" In this universe the night was falling; the shadows were lengthening towards an east that would not know another dawn. But elsewhere the stars were still young and the light of morning lingered; and along the path he once had followed, Man would one day go again"

Arthur C. Clarke Against the Fall of Night

Thursday, November 29, 2018

The Bicentennial Man, Stellar, Custom Fitting, James White, Isaac Asimov

  As I mentioned in my last post I am currently reading Astounding, Alec Nevada-Lee's book on John W. Campbell and some of the writers most associated with Astounding, Isaac Asimov,  Robert A, Heinlein, and L. Ron. Hubbard. When I read any books on the history of science fiction I make note of works it mentions and often I look to see if I have copies in my collection. Once I begin scanning shelves and pulling things out, other items also catch my eye and soon I am holding/reading something totally unrelated to my initial query. In this case it was a small collection of of anthologies entitled Stellar, edited by Judy-Lynn del Rey. Once there I had to at least thumb through one of my favourite stories in the collection, "Custom Fitting' by James White. I then scanned the TOC and noticed " The Bicentennial Man" by Isaac Asimov. Since I could not remember reading it, and Asimov obviously figures prominently in Nevada-Lee's book I opened it and began  reading. This demonstrates the somewhat circuitous route my thought processes take and also why it takes me so long to finish a book like Astounding. 

"Custom Fitting" by James White is a charming story of Earth's first contact with a vast intergalactic federation. The protagonist George L. Hewlitt is a old fashioned tailor who lives above his shop in London with his crippled wife, referred to as Mrs. Hewlitt.  

Hewlitt " used to read a lot of science fiction, before it became to soft-centered" (13), which is good because Mr and Mrs. Hewlitt are about to receive a very unusual commission. 

Any science fiction story involving tailors makes me think of Robert Heinlein's comment of potential plots. 

"The little Tailor--this is an omnibus tot all stories about the little guy who becomes a big shot, or vice versa. The mg is from the fairy story. Examples: "Dick Whittington," all of the Alger books, Little Caesar, Galactic Patrol (but not Grey Lensrnan), Mein Kampf, David in the Old Testament. It is the success story or, in reverse, the story of tragic failure. "

"On The Writing Of Speculative Fiction," by Robert A. Heinlein.


I enjoyed "Custom Fitting", it was a slight but imaginative tale. White's depiction of Mrs. Hewlitt could have been a bit more well rounded and generous, but White is the same author who never allowed human females to rise to the rank of doctors in his Sector General novels.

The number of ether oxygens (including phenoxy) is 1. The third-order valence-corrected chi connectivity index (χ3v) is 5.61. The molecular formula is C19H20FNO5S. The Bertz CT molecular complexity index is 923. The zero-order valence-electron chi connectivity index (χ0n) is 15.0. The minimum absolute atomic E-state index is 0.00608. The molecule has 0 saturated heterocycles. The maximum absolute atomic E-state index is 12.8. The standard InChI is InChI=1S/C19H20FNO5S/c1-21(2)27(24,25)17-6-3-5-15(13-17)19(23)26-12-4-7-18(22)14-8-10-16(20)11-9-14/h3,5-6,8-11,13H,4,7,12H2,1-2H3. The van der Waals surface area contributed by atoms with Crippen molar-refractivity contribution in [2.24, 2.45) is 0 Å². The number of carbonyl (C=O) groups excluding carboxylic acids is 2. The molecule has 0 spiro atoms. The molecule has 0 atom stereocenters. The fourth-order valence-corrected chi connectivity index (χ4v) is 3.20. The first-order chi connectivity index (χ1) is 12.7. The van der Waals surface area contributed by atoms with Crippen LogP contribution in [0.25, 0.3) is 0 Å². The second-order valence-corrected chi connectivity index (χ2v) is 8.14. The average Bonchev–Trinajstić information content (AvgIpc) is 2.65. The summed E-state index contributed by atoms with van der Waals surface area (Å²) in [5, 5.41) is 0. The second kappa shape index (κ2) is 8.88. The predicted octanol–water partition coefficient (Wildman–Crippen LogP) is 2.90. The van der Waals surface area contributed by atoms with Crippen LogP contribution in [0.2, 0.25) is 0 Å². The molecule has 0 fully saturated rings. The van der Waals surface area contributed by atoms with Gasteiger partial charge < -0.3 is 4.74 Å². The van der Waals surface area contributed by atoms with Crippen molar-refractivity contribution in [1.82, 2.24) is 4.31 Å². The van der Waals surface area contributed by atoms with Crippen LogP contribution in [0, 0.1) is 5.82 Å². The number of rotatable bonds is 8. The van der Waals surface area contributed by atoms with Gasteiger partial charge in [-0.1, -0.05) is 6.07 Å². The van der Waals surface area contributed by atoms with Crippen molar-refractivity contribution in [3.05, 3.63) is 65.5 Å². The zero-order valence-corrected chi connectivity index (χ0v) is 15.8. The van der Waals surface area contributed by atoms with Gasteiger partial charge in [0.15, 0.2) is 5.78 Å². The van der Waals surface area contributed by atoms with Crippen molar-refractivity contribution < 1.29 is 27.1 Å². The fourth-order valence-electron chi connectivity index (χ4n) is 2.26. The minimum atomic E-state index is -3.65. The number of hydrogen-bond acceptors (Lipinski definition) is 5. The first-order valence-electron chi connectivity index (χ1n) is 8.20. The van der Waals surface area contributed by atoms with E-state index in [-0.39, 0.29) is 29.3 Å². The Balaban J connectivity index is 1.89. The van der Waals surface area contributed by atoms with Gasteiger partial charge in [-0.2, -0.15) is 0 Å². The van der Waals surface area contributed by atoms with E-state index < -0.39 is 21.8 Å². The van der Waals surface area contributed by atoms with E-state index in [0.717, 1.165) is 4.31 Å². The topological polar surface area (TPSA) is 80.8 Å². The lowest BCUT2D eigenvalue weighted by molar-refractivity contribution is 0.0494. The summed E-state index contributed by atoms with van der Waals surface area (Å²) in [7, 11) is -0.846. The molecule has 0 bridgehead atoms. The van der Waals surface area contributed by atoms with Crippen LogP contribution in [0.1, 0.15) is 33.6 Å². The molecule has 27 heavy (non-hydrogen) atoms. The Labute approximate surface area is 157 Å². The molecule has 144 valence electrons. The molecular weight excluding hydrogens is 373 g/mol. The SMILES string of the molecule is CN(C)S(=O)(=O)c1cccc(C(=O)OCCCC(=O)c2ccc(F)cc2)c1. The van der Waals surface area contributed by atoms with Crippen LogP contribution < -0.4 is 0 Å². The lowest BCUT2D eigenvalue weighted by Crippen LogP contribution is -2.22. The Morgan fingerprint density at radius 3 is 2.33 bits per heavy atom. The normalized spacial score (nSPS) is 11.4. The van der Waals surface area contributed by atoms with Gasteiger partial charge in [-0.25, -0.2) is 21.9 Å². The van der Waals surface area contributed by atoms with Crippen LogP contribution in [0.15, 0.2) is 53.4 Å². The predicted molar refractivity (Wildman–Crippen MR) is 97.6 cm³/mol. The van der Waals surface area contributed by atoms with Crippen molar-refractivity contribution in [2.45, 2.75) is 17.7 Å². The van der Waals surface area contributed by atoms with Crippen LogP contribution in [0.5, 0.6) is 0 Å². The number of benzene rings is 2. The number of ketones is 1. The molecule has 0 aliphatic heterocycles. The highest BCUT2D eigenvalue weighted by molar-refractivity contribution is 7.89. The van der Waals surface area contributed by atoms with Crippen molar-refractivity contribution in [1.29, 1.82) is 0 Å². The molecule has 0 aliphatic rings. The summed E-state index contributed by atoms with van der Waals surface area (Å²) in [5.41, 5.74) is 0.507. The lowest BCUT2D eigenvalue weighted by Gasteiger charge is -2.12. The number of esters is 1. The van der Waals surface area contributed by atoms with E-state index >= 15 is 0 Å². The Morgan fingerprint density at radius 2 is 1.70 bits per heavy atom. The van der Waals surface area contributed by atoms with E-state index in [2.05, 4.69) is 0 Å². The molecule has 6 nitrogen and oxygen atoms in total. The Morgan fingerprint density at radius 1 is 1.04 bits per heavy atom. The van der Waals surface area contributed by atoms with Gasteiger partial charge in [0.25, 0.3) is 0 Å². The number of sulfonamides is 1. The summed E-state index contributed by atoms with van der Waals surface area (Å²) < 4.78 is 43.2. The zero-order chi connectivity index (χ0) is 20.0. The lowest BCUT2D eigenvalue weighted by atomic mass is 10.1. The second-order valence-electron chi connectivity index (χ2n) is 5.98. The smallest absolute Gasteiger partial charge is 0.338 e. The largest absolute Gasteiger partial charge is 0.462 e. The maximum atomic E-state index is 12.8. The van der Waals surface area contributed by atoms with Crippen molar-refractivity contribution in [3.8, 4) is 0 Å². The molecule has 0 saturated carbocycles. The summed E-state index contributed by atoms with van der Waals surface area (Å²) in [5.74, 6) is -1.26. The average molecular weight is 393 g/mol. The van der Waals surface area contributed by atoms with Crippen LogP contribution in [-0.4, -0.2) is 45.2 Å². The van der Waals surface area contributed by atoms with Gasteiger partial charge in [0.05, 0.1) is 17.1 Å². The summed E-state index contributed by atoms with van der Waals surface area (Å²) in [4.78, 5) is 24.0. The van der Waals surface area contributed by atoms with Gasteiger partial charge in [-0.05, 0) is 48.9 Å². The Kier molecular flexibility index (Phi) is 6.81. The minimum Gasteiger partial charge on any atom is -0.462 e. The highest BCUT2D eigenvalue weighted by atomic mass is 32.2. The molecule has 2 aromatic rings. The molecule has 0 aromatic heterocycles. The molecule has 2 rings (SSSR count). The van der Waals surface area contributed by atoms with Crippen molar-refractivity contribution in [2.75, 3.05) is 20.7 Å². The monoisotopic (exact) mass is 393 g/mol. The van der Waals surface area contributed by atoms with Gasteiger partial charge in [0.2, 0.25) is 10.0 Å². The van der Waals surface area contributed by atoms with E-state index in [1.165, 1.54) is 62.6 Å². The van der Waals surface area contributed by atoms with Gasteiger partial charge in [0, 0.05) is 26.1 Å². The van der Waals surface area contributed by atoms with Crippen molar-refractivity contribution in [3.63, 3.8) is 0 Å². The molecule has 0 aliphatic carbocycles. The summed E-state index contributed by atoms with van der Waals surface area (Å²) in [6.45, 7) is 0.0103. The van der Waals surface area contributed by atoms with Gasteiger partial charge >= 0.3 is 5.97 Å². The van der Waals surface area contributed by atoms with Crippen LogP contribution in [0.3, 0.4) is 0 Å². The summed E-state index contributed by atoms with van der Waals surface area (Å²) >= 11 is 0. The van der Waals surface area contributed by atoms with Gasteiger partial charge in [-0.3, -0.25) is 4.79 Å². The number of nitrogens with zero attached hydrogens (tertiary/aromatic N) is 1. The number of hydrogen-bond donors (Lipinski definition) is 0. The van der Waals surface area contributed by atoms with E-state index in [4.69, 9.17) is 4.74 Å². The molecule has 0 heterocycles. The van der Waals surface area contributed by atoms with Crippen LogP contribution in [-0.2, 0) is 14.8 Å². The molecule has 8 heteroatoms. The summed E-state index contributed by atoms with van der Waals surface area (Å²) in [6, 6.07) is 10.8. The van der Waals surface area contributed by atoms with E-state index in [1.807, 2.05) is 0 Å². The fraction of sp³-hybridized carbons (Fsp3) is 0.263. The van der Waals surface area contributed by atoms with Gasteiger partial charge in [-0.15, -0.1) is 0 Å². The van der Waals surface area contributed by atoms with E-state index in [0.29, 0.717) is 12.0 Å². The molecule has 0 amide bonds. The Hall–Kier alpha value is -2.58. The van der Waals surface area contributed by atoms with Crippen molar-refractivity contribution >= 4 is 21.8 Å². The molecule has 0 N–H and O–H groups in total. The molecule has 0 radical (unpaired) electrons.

" The Bicentennial Man" by Isaac Asimov is the story of Andrew, a robot belonging to the wealthy Martin family. Andrew seems typical of the robots turned out by U.S. Robotics and Mechanical Men, until Little Miss, the youngest of the Martin children, jealous of a pendant her older sister has received from a suitor asks Andrew to carve her one. He does and this makes it clear to everyone that there is something very different about Andrew's positronic brain. He still adheres to the three laws controlling robots but Andrew is anything but ordinary. 

As I read this story I was really struck by similarities to Clifford Simak's All the Traps of Earth the first work I discussed in this blog. It tells the story of Richard Daniel, the 600 year old robot servitor of the Barrington family. 


In both stories Simak and Asimov have presented their robot protagonists as humanoid vanity objects serving the function of domestic servants rather than the industrial robots we see today.

Both robots serve multiple generations of the same family and both families are wealthy and politically powerful.

Both robots exist long after the average robotic life span or even legal regulations controlling robots.

Both stories could be considered non-traditional takes on coming of age stories.

Asimov's Andrew remains largely on earth, interacting with the family, U.S. Robotics and Earth society in general. The concerns of the story are cultural and legal, dealing with the position of robots within the larger society. If one positions this story within the larger body of Asimov's works it takes place centuries before the events of The Caves of Steel when robots are despised by the majority of Earth society.

Simak's Richard Daniel interacts with people as little as possible and abandons Earth for a spiritual odyssey across the galaxy developing strange powers along the way. Humans play almost no part in the story.

The Encyclopedia of Science fiction states "The Bicentennial Man" (in Stellar #2, anth 1976, ed Judy-Lynn del Rey) was his finest single Robot tale and won both a Hugo and a Nebula.


I have to agree, most of the robot stories that Asimov published early in his career, with the exception of those dealing with R. Daneel Olivaw, The Caves of Steel and The Naked Sun are puzzle stories typical of early science fiction. The author presents a puzzle (in this case odd behaviour by a robot) that the protagonist must resolve. In "The Bicentennial Man" Asimov looks at the ramifications of Andrews actions in more detail, the effect they have on the people who encounter him and society as a whole. The story is longer and more fleshed out, the characters and scenes somewhat more developed. In the end, it turns out that there is no puzzle to be solved at the heart of the story, rather it is an account of a life and the people it touches. 

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